Sometimes friends split after grad, half school and half workforce. While I'm learning to make a difference, kids I came up with are finding more derivative outlets for their ambition. Make or miss, life is a series of cutoff lines. Tonight, Bird got motivated and it's my knuckles stepping up for the make going white on his wheel.
'Beat the Peak' is a game that starts far from home. The driver drops a dot or two, depending on distance, and races to a safe point against his own sensory degradation. Tonight, we're playing without a safety on dangerous streets. Bird, the designated clean, took eight hits without warning and locked us into a restless trip. Wrong turns get you booked or jacked as difference thins between oblivion and redemption.
Night found us two districts over and late for a busted kegger. Neri and his new girl held us up, but we didn't want to surrender the occasion. Used to be we'd stumble easy into good times; turn your back to get a degree, though, and it dries. Guys my age are getting married and nursing careers. The only friends you can count on are the ones that everyone else has outgrown.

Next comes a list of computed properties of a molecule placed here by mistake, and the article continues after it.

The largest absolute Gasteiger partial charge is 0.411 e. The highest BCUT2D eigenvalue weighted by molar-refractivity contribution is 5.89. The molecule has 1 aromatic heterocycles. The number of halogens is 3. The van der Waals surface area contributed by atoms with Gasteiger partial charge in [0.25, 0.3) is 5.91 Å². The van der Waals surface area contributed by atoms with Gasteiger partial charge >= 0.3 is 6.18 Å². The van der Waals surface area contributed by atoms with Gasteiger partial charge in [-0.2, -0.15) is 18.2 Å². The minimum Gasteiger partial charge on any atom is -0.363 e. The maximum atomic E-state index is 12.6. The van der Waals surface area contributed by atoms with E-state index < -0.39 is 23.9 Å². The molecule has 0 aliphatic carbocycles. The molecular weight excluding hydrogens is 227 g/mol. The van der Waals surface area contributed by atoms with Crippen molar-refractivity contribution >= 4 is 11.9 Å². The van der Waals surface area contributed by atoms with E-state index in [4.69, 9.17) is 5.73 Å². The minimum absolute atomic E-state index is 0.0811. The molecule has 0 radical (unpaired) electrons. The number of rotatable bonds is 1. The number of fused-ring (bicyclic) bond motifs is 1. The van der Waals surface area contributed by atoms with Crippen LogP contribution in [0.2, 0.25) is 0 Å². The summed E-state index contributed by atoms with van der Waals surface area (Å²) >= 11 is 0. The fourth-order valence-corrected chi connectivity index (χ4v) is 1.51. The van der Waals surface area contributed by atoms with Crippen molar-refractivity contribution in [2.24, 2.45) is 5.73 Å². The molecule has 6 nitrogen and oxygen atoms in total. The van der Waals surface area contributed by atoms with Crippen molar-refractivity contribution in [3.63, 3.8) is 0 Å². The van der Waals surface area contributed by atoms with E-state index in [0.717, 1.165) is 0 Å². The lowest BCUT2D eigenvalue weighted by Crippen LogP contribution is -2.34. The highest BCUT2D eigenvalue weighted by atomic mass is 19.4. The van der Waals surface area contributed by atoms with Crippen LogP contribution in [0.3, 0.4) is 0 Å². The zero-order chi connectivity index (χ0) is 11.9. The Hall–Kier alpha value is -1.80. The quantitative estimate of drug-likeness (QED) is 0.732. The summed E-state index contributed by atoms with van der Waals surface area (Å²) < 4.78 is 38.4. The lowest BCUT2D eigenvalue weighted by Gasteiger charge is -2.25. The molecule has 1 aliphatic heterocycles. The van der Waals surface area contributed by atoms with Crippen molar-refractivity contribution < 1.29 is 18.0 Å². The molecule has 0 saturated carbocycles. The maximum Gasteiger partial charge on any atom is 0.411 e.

Bird met me as a freshman prodigy on a weak swim team, son of a medalist. He had a terrifying butterfly, raw power and high decibel torque. He murdered school records and left wake like riptide. During practice, I swam beside him to ride his drag and broke a best first try. He needed help staying out of remedial class, so they sat him next to me and I carried him. Grooming him for provincials, they kept an eye out. First week, the fish had clearly been told to leave him alone, rushing just me with the razor. This junior, Callahan, carved the Northern 'N' into my hip while they held Bird back screaming to fight. Afterwards, it was just Bird on the outside. Every time his name got printed, they all burned malice.
Bird is thinner these days, hair grown in. Venal arms are pointing at things cutting through sky and I'm trying to block it out. The way the world only existed between two lines on the bottom of the pool, it's now just yellow paint on pavement barely steady between my thumbs stuck up like goalposts. The demons aren't here yet but they itch the back of your mind as they hatch. Over and over, you estimate course and time, still coming short and vulnerable. Very slowly, we plant the seeds of change, but we can't control how they grow. You just ride it out. This time, it's Bird leaving the world behind; call it revenge, a throwback to better times.
"You'll know when it hits." Neri is reading my thoughts. He knows I'm feeling for it, knows I'm getting false positives. His voice is calm, far from calming. "The drive gets better when you taste the enemy."